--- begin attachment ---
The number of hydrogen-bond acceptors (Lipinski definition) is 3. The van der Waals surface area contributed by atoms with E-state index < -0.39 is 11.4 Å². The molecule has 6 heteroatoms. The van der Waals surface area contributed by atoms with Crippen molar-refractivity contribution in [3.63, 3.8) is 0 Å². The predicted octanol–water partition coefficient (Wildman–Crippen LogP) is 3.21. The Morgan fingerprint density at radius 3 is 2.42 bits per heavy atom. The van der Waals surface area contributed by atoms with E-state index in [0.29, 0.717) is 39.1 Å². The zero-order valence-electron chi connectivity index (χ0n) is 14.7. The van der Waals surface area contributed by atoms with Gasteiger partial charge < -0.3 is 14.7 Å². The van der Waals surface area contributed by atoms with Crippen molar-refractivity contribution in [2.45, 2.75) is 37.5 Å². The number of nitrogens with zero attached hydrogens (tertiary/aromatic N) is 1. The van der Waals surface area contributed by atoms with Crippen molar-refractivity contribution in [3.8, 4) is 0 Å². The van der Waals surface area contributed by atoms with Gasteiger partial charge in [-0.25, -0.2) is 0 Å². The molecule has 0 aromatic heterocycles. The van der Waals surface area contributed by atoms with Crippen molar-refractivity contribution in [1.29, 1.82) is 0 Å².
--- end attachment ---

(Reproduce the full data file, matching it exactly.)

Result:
The number of hydrogen-bond acceptors (Lipinski definition) is 3. The van der Waals surface area contributed by atoms with E-state index < -0.39 is 11.4 Å². The molecule has 6 heteroatoms. The van der Waals surface area contributed by atoms with Crippen molar-refractivity contribution in [3.63, 3.8) is 0 Å². The predicted octanol–water partition coefficient (Wildman–Crippen LogP) is 3.21. The Morgan fingerprint density at radius 3 is 2.42 bits per heavy atom. The van der Waals surface area contributed by atoms with E-state index in [0.29, 0.717) is 39.1 Å². The zero-order valence-electron chi connectivity index (χ0n) is 14.7. The van der Waals surface area contributed by atoms with Gasteiger partial charge < -0.3 is 14.7 Å². The van der Waals surface area contributed by atoms with Crippen molar-refractivity contribution in [2.45, 2.75) is 37.5 Å². The number of nitrogens with zero attached hydrogens (tertiary/aromatic N) is 1. The van der Waals surface area contributed by atoms with Crippen molar-refractivity contribution in [3.8, 4) is 0 Å². The van der Waals surface area contributed by atoms with Gasteiger partial charge in [-0.25, -0.2) is 0 Å². The molecule has 0 aromatic heterocycles. The van der Waals surface area contributed by atoms with Crippen molar-refractivity contribution in [1.29, 1.82) is 0 Å².